Of all the shows vying for attention at the Fringe this year, many have their pedigree in film and Carnival of Souls which runs at The Cameo cinema is a prime example. Based on the cult 1962 film by Herk Harvey (now in the public domain, so legally watchable online), Leeds-based Sample Theatre, under the direction of Madeleine Hughes, have taken an innovative approach to the source material using video, audio and interpretive dance.
From the moment you enter Screen One late at night; dry ice billowing, carousel incessantly spinning on screen, carnival music invading your ears, balloons and bunting draped around the Art Deco pillars; there’s an immediate and pervading sense of unease. Like funfairs, cinemas shouldn’t have any perturbing connotations but in this context, it certainly does.
Carnival of Souls is the tale of young woman (Hayley Mallinson) who survives a car crash and is haunted by strange visions leading her inexorably towards a mysterious pavilion. The only other recurring character in the play is a lecherous neighbour (Gordon Campbell) who plagues her almost as much as the visions.
Sample Theatre advise they seek to use cinematic conventions to [alter] the audience’s experience of watching a live performance through the use of new technologies¦ to create an experience which enmeshes the audience members into the visual and audio fabric of the performance.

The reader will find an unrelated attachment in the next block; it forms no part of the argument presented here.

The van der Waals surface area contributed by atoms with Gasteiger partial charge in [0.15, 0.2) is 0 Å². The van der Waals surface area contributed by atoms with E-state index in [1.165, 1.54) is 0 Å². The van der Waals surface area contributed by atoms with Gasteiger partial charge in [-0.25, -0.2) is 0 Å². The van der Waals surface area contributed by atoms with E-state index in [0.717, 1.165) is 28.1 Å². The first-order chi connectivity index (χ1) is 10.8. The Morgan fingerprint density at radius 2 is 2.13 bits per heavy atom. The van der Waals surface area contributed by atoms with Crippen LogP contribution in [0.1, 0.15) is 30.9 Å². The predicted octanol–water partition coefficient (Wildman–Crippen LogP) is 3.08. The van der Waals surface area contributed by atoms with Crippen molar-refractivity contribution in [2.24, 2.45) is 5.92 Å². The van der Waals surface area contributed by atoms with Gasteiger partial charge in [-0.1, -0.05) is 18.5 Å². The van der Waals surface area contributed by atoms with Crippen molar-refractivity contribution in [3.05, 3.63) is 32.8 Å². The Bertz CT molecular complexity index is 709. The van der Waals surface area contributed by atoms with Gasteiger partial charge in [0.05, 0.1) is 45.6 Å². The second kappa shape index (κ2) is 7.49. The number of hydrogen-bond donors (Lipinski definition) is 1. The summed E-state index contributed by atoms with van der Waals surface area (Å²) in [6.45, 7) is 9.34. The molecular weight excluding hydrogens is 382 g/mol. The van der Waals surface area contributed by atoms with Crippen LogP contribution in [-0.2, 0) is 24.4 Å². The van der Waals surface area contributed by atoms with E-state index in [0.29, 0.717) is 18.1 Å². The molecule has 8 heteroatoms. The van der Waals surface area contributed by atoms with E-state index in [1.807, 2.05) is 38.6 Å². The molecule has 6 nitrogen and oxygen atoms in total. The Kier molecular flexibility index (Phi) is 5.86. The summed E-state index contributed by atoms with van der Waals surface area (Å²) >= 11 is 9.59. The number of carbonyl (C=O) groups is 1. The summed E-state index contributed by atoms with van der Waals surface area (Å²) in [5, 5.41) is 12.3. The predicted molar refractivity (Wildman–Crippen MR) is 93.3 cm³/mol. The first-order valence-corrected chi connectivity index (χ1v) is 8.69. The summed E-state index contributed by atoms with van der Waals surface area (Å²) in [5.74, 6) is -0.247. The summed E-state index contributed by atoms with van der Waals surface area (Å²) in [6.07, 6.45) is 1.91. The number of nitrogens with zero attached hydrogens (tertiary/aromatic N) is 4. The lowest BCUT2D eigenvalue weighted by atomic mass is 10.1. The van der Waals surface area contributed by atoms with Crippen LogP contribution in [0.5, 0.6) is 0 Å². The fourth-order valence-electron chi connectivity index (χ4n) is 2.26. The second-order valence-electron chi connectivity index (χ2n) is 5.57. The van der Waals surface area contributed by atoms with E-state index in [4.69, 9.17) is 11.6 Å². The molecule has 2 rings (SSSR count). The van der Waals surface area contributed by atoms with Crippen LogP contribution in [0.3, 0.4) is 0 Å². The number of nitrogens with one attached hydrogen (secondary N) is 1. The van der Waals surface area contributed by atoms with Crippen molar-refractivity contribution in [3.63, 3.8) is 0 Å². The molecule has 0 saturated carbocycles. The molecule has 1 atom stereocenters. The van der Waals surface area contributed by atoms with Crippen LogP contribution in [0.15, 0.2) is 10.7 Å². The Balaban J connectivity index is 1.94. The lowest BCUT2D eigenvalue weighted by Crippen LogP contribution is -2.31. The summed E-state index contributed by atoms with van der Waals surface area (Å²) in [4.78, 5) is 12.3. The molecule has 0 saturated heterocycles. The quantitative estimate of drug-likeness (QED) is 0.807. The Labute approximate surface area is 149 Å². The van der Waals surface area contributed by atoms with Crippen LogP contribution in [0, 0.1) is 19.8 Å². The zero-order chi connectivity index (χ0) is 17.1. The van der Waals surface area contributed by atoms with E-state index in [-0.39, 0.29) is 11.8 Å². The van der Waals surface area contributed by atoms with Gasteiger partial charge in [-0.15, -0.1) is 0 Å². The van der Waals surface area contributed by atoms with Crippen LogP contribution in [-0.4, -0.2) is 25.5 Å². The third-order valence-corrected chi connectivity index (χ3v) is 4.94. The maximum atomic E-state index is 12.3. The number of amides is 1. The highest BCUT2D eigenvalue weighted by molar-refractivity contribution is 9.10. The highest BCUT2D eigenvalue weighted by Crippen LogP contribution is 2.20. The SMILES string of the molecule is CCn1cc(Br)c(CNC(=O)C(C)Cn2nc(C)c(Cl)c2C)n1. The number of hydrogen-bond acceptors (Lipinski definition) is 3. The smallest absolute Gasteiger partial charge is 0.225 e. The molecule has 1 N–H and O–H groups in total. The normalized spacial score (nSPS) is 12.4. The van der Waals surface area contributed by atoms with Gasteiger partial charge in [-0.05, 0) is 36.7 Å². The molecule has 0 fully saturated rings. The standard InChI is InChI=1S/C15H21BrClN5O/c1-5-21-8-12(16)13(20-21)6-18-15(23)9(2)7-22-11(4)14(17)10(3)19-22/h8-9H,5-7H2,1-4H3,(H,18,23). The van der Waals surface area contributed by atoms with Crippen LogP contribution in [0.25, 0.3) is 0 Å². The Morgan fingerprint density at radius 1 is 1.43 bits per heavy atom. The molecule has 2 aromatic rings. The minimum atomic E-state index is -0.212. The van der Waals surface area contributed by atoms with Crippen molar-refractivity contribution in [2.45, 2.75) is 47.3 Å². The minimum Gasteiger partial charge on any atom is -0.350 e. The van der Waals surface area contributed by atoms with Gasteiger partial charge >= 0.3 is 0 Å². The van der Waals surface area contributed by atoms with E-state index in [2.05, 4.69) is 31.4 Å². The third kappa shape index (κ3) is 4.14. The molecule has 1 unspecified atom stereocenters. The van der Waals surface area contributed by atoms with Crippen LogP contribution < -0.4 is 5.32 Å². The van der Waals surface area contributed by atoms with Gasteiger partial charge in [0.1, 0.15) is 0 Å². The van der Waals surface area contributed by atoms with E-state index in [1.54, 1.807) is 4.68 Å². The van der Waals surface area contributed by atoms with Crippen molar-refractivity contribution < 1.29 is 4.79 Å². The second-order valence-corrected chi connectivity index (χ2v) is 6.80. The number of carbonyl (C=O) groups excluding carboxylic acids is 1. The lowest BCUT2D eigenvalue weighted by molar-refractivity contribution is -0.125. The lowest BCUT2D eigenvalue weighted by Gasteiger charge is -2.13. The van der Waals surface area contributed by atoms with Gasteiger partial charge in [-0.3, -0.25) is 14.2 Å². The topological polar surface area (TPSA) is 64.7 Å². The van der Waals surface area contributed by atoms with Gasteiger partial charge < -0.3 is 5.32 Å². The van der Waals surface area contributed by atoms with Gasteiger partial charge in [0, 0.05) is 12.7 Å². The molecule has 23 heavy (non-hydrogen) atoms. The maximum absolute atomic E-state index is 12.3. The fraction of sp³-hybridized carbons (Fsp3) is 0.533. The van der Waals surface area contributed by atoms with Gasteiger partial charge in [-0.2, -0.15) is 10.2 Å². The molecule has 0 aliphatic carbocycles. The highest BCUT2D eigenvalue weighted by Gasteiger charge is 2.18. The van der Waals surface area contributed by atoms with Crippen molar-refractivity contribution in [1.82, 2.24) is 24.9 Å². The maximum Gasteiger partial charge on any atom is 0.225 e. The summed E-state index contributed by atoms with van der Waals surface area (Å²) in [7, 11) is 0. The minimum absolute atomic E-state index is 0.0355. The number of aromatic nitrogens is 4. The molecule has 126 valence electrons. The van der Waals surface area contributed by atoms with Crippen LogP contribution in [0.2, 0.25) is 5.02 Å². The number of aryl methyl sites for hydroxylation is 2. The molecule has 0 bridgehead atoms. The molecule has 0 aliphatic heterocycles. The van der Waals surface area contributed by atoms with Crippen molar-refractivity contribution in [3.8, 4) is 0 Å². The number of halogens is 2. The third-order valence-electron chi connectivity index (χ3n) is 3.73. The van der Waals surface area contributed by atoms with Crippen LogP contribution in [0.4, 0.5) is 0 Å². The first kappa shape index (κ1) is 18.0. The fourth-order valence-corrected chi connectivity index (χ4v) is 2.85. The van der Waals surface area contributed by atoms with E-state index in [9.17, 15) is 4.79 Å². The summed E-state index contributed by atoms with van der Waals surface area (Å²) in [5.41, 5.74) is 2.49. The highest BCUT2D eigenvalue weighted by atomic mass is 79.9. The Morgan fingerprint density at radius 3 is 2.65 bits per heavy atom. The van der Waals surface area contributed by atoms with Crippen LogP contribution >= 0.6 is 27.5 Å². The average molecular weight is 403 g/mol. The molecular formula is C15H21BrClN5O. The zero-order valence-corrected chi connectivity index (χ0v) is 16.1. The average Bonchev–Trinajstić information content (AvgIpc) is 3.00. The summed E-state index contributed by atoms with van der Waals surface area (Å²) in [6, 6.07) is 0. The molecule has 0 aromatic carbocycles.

Where the play’s strength lies is in its creation of an unsettling ambience. Through use of sound design by Rob Julian, which we’re assured is malleable and subject to improvisation based on the ebbs and flows of a particular night’s performance, he creates an unsettling sonic soundscape which cranks tension.
When married with visuals projected across the sparse set, which uses a series of screen doors and ladders to create an ingenious space for the actors to work around, the sound and images lift this above many other productions aiming for similar cult appeal. Using interaction with footage and occasional dialogue from the film, as well as self-generated imagery, visual artist James Chantry makes bold use of the storytelling potential of mixing mediums.
The play feels slightly on the short side and at times the structure of varying mediums gives it the feel of a remix, rather than the full story. As such, while you leave feeling you’ve experienced something audacious, you won’t necessarily leave feeling satisfied. Although it certainly works visually and in terms of ambience, it might be that late at night in the cosiest chairs in town isn’t the ideal place for an event which requires quite intense concentration. Keeping up with the rapid-fire scene changes and 360-degree performance does become hard work. The acting is solid and Mallinson definitely holds the attention as the strung-out lead. However, the incongruity of the leads’ accents is occasionally jarring with Campbell’s Scottish accent seeming out of place among the early-60s Americana.
As an exercise in atmosphere building it’s a success, making use of the cinematic surroundings to their full potential. As a feat of storytelling, it may leave you feeling slightly cold. That said, this is a unique opportunity to see something different this Fringe in a space which rarely, if ever, sees cinema break from the screen in quite this way.